Sex Is Our Birthright
Chuck Forester revisits the early epidemic in his new novel
by Raymond Luczak

Because I’d grown up in the Upper Midwest, as in Michigan’s Upper Peninsula and northern Wisconsin, I was always interested in learning of LGBT writers from my area. I was thrilled to learn that Chuck Forester had come from the Upper Midwest, and that he has a brand-new novel Eat, Sleep, Love, which involves the early days of the AIDS epidemic, coming out soon from Querelle Press.

Raymond Luczak: What were your growing up years like?
Chuck Forester: I grew up in Wausau, Wisconsin, where winter lasts six months and there were as many Catholic churches as Lutheran churches in town, but I was raised Unitarian. From as early as I can remember, I wanted to get out of town and live in a big city. My older brother regularly beat me and told me I’d never be a man. My family was upper middle class, and starting when I was in eighth grade, my family and a wealthy family began spending a great deal of time together, so I had four parents, two blood siblings, and four non-blood siblings until I went away to college. After my first year at Dartmouth, my mother married the husband of that couple and my father married his wife.

Tell me about your early days in San Francisco.
I moved to San Francisco in January, 1972; my son was born four months later. I came out a year later. In the early 70s San Francisco was gay Nirvana. A thousand men arrived every month to live freely. The Castro was a neighborhood of strangers, and we were learning how to live as gay men. Following in the steps of the Bob and Carol and Ted and Alice straights in the 60s, I was free to be whoever I wanted to be, and I could have sex whenever I wanted it. I smoked dope, and I experimented with LSD and psilocybin mushrooms. The middle class had abandoned the city, so we moved whenever a better place became available. South of Market after dark was a playground with leather bars for the serious as well as for the sisters. The men at the Stud opened their minds with LSD and turned sheds behind Victorians into hobbits’ cottages. There was a bathhouse for the suit crowd and another bathhouse for the young and frivolous; the penultimate pleasure palace was the Hothouse that was designed for serious sex by serious sex players. Around Castro Street gay bars popped up overnight like mushrooms. The bartenders at the Midnight Sun and Moby Dick were overnight rock stars, and Toad Hall on Sunday had a line round the corner of horny hoodie-under-denim jacket men. There was a bar for blacks and there was another bar for the nothing specials. There were seventy-seven bars in the city and the twenty-two baths were scattered all over.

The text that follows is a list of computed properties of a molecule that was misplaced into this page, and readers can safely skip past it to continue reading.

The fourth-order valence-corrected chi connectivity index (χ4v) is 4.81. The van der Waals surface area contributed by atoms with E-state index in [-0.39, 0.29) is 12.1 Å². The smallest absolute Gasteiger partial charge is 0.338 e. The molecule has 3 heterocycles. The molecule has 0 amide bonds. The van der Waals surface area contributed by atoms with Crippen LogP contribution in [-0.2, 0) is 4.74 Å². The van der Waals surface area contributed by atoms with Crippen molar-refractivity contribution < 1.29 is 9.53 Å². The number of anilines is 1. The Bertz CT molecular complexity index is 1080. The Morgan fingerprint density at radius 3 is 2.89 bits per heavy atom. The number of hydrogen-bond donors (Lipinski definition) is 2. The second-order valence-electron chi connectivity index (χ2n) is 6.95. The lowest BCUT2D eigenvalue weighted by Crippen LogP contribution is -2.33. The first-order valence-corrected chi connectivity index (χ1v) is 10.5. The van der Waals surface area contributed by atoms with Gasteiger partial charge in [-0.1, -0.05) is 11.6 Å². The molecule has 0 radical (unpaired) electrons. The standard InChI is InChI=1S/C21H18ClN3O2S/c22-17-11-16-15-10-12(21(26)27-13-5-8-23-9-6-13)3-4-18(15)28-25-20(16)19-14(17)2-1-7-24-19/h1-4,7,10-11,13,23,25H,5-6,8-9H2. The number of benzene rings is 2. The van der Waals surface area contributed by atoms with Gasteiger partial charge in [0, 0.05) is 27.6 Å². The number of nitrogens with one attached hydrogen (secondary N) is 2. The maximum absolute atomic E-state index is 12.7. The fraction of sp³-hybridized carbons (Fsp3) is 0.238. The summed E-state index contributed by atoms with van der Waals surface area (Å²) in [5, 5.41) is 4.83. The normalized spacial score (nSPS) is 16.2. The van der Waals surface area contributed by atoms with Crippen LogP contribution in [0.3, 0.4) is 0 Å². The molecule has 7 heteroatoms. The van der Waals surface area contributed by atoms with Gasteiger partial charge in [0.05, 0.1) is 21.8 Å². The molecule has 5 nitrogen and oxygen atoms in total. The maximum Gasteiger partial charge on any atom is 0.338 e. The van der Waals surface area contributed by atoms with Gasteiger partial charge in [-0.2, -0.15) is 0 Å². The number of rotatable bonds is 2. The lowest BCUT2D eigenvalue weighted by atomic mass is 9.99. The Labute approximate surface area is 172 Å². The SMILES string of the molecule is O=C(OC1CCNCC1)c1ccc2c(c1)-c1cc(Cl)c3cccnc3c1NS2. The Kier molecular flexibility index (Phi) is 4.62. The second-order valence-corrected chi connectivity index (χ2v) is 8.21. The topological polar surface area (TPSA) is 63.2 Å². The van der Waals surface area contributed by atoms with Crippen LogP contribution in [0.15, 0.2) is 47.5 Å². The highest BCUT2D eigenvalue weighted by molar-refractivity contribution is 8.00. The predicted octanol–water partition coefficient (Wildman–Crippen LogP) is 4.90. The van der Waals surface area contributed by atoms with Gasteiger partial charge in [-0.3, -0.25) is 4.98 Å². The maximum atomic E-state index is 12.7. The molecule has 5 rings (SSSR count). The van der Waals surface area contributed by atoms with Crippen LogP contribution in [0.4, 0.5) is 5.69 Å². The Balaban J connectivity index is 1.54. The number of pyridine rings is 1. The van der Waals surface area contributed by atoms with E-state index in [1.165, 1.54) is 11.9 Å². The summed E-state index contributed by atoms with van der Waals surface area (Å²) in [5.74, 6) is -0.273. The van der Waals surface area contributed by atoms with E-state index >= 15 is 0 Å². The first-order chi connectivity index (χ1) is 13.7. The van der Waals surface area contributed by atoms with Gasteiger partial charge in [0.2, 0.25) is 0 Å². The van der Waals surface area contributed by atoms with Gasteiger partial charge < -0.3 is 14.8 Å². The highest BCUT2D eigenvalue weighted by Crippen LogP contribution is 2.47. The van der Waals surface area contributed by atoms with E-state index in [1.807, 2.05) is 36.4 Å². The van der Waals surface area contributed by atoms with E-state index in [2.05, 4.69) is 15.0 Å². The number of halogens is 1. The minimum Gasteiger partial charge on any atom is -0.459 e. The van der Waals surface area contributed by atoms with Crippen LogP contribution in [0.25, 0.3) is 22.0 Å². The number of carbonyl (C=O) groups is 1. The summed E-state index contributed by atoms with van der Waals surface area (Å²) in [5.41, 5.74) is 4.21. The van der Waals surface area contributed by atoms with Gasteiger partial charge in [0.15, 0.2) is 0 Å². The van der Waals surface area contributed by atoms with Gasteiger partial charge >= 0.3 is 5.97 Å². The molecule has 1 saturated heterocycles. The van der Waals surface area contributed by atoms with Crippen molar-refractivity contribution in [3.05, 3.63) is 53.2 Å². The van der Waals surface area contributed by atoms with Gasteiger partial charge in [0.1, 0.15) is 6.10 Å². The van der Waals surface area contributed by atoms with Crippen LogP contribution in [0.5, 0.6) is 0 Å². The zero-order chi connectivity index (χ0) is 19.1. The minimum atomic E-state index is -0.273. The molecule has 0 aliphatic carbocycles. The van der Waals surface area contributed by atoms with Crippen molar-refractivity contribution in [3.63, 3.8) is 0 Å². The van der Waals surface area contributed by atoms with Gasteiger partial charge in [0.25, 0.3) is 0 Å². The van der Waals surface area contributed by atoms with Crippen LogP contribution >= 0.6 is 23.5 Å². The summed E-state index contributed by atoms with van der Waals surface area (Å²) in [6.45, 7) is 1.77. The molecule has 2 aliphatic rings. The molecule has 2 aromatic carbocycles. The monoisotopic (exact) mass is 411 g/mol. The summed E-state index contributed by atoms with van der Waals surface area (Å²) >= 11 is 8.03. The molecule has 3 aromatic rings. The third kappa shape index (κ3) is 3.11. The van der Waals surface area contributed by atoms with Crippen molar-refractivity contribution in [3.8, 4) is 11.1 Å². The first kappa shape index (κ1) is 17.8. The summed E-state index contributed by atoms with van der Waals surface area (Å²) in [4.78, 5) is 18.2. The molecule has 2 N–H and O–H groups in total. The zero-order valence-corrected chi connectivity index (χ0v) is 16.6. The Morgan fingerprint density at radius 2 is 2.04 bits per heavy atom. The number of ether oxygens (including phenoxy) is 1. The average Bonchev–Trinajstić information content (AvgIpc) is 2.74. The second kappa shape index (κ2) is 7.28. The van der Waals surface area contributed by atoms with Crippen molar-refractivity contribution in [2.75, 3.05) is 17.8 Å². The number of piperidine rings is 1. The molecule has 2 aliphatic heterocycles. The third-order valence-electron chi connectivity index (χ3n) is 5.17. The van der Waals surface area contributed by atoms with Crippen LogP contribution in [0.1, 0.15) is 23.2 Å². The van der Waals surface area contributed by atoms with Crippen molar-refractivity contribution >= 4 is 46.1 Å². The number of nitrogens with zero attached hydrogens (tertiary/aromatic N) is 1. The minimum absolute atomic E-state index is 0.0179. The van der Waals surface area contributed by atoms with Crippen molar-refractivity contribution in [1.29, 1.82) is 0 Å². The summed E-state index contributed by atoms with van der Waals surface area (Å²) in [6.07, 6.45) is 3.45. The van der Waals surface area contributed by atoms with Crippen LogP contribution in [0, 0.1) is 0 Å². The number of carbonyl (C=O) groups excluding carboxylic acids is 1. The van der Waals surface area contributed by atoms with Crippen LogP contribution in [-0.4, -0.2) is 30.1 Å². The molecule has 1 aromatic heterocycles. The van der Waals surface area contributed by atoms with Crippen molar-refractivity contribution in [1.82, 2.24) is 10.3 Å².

Today the city is too expensive for the artists and the outcasts who had made it a haven for the imagination when I got here. People still go to work on Muni and the cars are always crushed at rush hour, and it’s even harder every year to find a place to park, but I live here because I love contributing to the city’s sophisticated scene. What I loved the second I got here and still hold dear but miss the most is the joyful optimism of the early 1970s. Minutes after I crossed the city line and bought my bellbottom jeans, I believed that since my generation had stopped segregation in the South and stopped the war in Vietnam, gay liberation was the next logical step, and that by the time I died, I’d be living in a peaceful world of love and caring. I still believe everyone can be better.